CU Custodians Demand $15 Hourly Wage
The Colorado Workers for Innovative and New Solutions union stated that about 100 CU Boulder employees will be staging a protest and march on the Boulder campus this Thursday, November 5th. Their goal is to reach the office of CFO for the Boulder campus, Kelly Fox, to deliver a petition demanding higher wages.
This protest was sparked by Fox’s rejection of a wage increase proposal from the Housing and Dining Services officials. The officials proposed $15 hourly wages. Fox postponed a decision on the wage increase for Housing and Dining, and asked her team to evaluate the possibility of wage adjustments for custodial staff of all CU’s departments. The Athletics department and Facilities management custodians were not mentioned in the original proposal. On October 20th, she issued a letter to the custodial staff stating that she had received the request and was working on assessing the viability of wage increases. An action plan was to be devised within 60 days of the letter’s issue. The Housing and Dining Services saw this as a rejection of their proposal.
A petition was created by the Colorado Workers union and CU custodians which demanded that all CU employee wages be raised to a minimum of $15 an hour, including contract hires and student employees. This online petition already has over 250 signatures, and the union hopes that there will be over 900 by the time the march on campus begins. Olga Robak, representative of the union claims that the workers are disgruntled due to evidence of increased spending at CU, without increase in the wages of employees.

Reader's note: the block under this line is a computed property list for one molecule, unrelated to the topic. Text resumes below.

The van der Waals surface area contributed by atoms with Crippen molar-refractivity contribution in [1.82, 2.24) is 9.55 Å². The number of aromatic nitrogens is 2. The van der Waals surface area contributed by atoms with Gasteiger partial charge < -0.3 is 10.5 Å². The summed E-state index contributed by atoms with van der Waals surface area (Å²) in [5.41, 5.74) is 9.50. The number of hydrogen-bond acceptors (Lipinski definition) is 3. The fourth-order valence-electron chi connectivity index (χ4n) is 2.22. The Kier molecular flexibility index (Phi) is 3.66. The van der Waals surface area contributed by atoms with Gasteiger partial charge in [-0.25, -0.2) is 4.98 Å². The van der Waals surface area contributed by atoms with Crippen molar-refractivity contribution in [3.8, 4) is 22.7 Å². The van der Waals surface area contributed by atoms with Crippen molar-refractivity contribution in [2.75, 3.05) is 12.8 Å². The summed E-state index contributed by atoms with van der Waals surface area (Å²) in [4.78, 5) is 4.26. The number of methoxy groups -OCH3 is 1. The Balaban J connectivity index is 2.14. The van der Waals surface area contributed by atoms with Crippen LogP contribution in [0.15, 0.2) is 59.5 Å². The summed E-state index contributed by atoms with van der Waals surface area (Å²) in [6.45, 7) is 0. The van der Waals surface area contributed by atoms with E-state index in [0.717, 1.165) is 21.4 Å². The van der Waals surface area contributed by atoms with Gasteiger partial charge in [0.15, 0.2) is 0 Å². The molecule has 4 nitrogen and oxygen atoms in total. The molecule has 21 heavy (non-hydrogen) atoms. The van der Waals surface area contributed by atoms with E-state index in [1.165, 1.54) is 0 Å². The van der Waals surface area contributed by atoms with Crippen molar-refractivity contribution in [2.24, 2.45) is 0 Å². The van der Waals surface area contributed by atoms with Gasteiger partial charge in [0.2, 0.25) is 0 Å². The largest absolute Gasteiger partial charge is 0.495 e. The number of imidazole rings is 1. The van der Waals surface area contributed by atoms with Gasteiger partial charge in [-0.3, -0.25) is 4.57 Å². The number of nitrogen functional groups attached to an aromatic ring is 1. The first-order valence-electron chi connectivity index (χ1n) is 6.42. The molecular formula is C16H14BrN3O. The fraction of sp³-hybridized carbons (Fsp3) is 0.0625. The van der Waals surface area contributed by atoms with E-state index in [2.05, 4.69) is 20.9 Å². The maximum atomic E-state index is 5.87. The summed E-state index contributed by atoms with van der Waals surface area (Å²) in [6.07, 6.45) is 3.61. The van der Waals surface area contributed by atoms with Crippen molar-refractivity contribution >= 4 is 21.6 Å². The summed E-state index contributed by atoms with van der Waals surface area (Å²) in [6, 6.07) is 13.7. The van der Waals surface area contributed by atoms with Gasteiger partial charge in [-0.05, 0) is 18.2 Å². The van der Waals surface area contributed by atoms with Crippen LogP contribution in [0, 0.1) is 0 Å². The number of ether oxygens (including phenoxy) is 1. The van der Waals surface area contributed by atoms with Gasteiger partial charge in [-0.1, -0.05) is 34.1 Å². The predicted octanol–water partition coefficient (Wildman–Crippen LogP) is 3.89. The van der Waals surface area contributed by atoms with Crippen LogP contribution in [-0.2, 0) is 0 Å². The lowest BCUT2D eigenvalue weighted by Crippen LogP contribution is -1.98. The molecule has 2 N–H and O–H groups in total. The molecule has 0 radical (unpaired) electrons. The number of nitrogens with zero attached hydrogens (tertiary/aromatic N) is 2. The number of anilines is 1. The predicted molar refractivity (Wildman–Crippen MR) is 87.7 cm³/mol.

The union claims that the administrative staff is “disproportionately” overpaid compared to the operations staff. Renovations to Folsom Field, tuition hikes, and fee increases point to CU’s significant income and spending, but the wages of service staff are unchanged. Laurel Loesser, CU custodian told the Daily Camera that she is “living in poverty working for CU”. Loesser recently moved into subsidized housing in Denver, and commutes to Boulder to avoid its high rent costs. She struggles to make ends meet at an $11.35 hourly wage and claims a jump to $15 would improve her life “dramatically” as she helps her 21 year old daughter through school. Loesser also admits to sometimes visiting the food banks in Denver to put meals on the table.
CU’s Kelly Fox is working to evaluate the wages, and it is only 14 days since her letter to the custodial staff was issued. Campus spokesperson Bronson Hilliard spoke in defense of CU, stating that administration and service staff are part of “different labor markets” and that “different forces are brought to bear on their salary levels.” Hilliard also pointed out that compared with their peers from other schools of the Association of American Universities, CU Boulder administration salaries are at, or below, average.
Both halves of this argument are acting quickly to defend their own sides, but the union workers appear to moving faster by way of the upcoming protest. The issue is important to consider from both sides. If the workers of CU are in fact impoverished, and CU could reasonably help them live better, they probably should adjust wages. But, the workers must realize that the administration has an astronomical amount of responsibility placed on them in their work, which is part of the reason the administrative salaries trump service wages. Plus, if the university does not make improvements and spend money on marketing, then CU brings in less tuition money and student traffic, and then the whole city is affected. Hopefully an understanding and fair course of action will be reached soon.
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